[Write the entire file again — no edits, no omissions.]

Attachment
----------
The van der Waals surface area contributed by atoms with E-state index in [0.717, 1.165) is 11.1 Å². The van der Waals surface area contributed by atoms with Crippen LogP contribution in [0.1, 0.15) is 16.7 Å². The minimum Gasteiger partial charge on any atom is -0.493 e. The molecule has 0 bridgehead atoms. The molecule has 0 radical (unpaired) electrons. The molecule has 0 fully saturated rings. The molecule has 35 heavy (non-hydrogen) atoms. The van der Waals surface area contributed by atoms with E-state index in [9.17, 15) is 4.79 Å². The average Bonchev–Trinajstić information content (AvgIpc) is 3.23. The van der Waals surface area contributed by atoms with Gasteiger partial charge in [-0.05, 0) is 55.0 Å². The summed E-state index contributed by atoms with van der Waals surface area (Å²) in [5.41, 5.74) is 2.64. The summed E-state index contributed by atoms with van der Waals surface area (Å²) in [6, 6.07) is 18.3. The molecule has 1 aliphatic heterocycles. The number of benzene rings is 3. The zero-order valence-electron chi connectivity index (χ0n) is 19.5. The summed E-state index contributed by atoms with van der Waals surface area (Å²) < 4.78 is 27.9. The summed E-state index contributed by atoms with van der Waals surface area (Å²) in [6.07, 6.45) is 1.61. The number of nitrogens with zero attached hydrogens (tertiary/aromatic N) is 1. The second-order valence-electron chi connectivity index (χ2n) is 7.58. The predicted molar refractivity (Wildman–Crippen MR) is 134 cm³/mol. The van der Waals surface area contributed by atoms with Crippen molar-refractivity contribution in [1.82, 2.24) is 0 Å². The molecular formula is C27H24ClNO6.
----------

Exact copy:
The van der Waals surface area contributed by atoms with E-state index in [0.717, 1.165) is 11.1 Å². The van der Waals surface area contributed by atoms with Crippen LogP contribution in [0.1, 0.15) is 16.7 Å². The minimum Gasteiger partial charge on any atom is -0.493 e. The molecule has 0 bridgehead atoms. The molecule has 0 radical (unpaired) electrons. The molecule has 0 fully saturated rings. The molecule has 35 heavy (non-hydrogen) atoms. The van der Waals surface area contributed by atoms with E-state index in [9.17, 15) is 4.79 Å². The average Bonchev–Trinajstić information content (AvgIpc) is 3.23. The van der Waals surface area contributed by atoms with Gasteiger partial charge in [-0.05, 0) is 55.0 Å². The summed E-state index contributed by atoms with van der Waals surface area (Å²) in [5.41, 5.74) is 2.64. The summed E-state index contributed by atoms with van der Waals surface area (Å²) in [6, 6.07) is 18.3. The molecule has 1 aliphatic heterocycles. The number of benzene rings is 3. The zero-order valence-electron chi connectivity index (χ0n) is 19.5. The summed E-state index contributed by atoms with van der Waals surface area (Å²) < 4.78 is 27.9. The summed E-state index contributed by atoms with van der Waals surface area (Å²) in [6.07, 6.45) is 1.61. The number of nitrogens with zero attached hydrogens (tertiary/aromatic N) is 1. The second-order valence-electron chi connectivity index (χ2n) is 7.58. The predicted molar refractivity (Wildman–Crippen MR) is 134 cm³/mol. The van der Waals surface area contributed by atoms with Crippen molar-refractivity contribution in [1.82, 2.24) is 0 Å². The molecular formula is C27H24ClNO6.